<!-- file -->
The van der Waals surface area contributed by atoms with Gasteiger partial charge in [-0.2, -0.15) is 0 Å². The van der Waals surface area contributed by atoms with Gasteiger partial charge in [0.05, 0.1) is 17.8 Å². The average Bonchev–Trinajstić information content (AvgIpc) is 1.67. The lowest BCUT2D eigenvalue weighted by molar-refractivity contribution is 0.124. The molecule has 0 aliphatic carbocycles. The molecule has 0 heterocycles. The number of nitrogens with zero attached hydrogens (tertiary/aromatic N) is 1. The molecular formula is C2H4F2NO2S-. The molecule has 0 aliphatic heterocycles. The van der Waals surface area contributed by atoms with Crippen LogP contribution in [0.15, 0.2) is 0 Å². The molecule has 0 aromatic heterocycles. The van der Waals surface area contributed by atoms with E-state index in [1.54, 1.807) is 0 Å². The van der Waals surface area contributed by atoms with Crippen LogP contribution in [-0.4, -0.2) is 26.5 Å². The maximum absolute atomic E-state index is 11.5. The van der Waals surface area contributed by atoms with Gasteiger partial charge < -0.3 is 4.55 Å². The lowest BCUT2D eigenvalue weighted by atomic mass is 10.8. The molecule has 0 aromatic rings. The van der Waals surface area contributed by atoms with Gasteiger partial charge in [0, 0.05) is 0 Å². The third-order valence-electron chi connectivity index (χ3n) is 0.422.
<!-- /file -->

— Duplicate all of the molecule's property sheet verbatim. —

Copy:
The van der Waals surface area contributed by atoms with Gasteiger partial charge in [-0.2, -0.15) is 0 Å². The van der Waals surface area contributed by atoms with Gasteiger partial charge in [0.05, 0.1) is 17.8 Å². The average Bonchev–Trinajstić information content (AvgIpc) is 1.67. The lowest BCUT2D eigenvalue weighted by molar-refractivity contribution is 0.124. The molecule has 0 aliphatic carbocycles. The molecule has 0 heterocycles. The number of nitrogens with zero attached hydrogens (tertiary/aromatic N) is 1. The molecular formula is C2H4F2NO2S-. The molecule has 0 aliphatic heterocycles. The van der Waals surface area contributed by atoms with Crippen LogP contribution in [0.15, 0.2) is 0 Å². The molecule has 0 aromatic heterocycles. The van der Waals surface area contributed by atoms with E-state index in [1.54, 1.807) is 0 Å². The van der Waals surface area contributed by atoms with Crippen LogP contribution in [-0.4, -0.2) is 26.5 Å². The maximum absolute atomic E-state index is 11.5. The van der Waals surface area contributed by atoms with Gasteiger partial charge < -0.3 is 4.55 Å². The lowest BCUT2D eigenvalue weighted by atomic mass is 10.8. The molecule has 0 aromatic rings. The van der Waals surface area contributed by atoms with Gasteiger partial charge in [0, 0.05) is 0 Å². The third-order valence-electron chi connectivity index (χ3n) is 0.422.